Younger Aussies struggle to save
YOUNG Australians are struggling to save and Bribie Island residents are no exception.
Just 13 per cent of Australians between the ages of 18 and 39 are in a good financial position according to a recent survey.
The findings suggest a change in behaviour is needed with 66 per cent of respondents admitting to having a savings plan that is not working or none at all.
Bribie Island 'gen Y' Jesse James-Drayton said saving was a challenge despite trying to put away small amounts of his income each week.
"I try and put a little bit of money away each week and let it slowly build up," he said.
Melanie Hinckesman said the costs of opening up her and her husband's cafe did not dig deep into their pockets because they utilised their home loan.
"We do our savings through our home loan," she said.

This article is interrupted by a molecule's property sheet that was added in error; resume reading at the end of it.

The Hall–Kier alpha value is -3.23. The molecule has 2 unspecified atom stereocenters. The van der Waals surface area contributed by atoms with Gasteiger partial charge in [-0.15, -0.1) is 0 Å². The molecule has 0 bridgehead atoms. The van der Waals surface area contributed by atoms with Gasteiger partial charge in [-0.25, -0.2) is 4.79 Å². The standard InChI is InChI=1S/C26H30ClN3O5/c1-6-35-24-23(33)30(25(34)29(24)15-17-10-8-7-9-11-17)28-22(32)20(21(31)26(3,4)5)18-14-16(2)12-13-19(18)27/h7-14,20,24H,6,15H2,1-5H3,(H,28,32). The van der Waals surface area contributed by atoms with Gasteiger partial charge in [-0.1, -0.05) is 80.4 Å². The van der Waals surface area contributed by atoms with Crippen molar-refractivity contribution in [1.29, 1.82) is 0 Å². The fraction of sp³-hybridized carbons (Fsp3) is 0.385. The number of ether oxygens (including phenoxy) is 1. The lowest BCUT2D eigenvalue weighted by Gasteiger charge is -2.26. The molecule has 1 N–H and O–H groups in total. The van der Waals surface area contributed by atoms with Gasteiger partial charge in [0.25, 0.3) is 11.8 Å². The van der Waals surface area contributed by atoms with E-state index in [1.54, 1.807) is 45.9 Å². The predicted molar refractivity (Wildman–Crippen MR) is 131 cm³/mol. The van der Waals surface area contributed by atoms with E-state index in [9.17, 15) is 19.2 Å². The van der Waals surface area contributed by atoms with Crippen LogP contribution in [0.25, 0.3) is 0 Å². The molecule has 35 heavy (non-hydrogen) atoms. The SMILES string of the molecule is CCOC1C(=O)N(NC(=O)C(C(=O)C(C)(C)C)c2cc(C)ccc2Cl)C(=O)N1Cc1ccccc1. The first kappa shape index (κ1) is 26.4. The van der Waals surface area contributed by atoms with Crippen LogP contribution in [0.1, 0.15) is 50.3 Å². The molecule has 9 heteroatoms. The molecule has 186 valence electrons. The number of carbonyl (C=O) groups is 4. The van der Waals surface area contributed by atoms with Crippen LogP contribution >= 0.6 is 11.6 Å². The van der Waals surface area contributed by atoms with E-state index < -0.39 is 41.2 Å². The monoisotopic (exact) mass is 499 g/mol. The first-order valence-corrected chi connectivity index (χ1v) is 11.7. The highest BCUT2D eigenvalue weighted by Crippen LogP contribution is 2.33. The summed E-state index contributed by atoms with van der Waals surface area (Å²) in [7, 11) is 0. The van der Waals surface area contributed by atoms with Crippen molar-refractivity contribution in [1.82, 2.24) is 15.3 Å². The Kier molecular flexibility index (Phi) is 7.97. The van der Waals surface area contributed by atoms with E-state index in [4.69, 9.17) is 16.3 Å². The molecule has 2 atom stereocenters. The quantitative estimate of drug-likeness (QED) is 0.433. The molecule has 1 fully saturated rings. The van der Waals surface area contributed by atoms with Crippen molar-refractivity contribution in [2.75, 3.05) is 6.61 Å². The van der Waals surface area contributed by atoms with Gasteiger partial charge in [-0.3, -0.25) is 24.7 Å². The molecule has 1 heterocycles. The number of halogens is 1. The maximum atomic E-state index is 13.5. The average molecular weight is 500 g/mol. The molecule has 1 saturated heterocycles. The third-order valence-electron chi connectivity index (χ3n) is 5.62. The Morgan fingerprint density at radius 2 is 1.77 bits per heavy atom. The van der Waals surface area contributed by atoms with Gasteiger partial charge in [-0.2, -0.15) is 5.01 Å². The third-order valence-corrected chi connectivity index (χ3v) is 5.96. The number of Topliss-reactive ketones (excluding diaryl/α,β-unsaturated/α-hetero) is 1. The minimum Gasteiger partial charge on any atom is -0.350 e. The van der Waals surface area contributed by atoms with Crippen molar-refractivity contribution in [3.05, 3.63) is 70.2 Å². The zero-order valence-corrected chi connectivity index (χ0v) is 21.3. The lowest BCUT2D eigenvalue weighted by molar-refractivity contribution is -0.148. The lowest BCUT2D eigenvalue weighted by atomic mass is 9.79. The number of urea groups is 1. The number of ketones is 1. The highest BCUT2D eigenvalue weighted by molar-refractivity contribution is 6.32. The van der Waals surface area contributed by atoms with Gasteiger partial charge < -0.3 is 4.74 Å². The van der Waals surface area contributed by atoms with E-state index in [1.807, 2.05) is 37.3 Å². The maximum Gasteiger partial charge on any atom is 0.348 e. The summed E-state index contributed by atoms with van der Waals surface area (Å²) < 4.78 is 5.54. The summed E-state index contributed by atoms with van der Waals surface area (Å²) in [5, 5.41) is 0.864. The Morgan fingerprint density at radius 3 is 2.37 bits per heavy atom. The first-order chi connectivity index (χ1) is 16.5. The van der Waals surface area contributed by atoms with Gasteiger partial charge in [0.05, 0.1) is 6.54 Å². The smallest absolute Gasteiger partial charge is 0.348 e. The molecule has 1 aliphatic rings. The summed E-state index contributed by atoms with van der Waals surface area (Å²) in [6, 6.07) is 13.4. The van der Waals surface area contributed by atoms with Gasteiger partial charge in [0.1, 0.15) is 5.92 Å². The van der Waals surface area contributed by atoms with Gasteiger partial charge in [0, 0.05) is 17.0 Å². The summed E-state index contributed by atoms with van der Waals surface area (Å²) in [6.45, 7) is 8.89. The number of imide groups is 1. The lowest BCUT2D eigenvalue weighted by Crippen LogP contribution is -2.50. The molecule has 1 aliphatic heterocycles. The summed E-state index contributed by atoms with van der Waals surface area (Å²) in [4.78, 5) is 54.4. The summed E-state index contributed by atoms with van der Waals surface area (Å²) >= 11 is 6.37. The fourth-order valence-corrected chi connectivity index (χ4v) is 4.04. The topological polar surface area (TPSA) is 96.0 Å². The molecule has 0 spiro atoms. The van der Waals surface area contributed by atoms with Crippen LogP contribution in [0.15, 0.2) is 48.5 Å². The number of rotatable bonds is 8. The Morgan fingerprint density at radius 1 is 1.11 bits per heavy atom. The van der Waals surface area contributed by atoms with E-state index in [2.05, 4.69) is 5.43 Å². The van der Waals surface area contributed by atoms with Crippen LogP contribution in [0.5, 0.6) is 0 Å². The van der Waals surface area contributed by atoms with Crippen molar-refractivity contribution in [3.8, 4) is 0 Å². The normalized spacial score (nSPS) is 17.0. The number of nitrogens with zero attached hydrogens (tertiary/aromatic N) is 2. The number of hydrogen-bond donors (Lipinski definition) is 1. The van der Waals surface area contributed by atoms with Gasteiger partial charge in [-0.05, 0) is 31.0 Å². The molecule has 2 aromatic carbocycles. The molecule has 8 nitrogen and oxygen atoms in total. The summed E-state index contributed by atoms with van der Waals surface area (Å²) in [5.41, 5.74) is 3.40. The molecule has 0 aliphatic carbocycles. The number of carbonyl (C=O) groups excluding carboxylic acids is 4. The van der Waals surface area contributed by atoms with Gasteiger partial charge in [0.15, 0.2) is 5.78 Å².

"I would say that we're doing alright."
Bribie Island renter Sandi Hanrihan said it was hard for her to save and eventually put a deposit down on a home loan.
"Unless you get a family inheritance, who can buy a house," she said.
"So you get trapped inside the renting cycle and you can't save money."
Ms Hanrihan said she tried to save 10 per cent of what she earned each week but still struggled to due to the cost of living.
"I think electricity and rent are so expensive that everyone's living week to week now," she said.
"When my income's higher, I manage to be able to not draw all of that out the day before pay day."
Retired entrepreneur Sue Fairweather-Brown was taught young to save by putting away a third of her income but said it was now tougher to get ahead.
"I would probably say it is harder these days, costs keep going up and salaries don't," she said.
More than 1000 people were surveyed by investment app Acorns.
Source: Caboolture News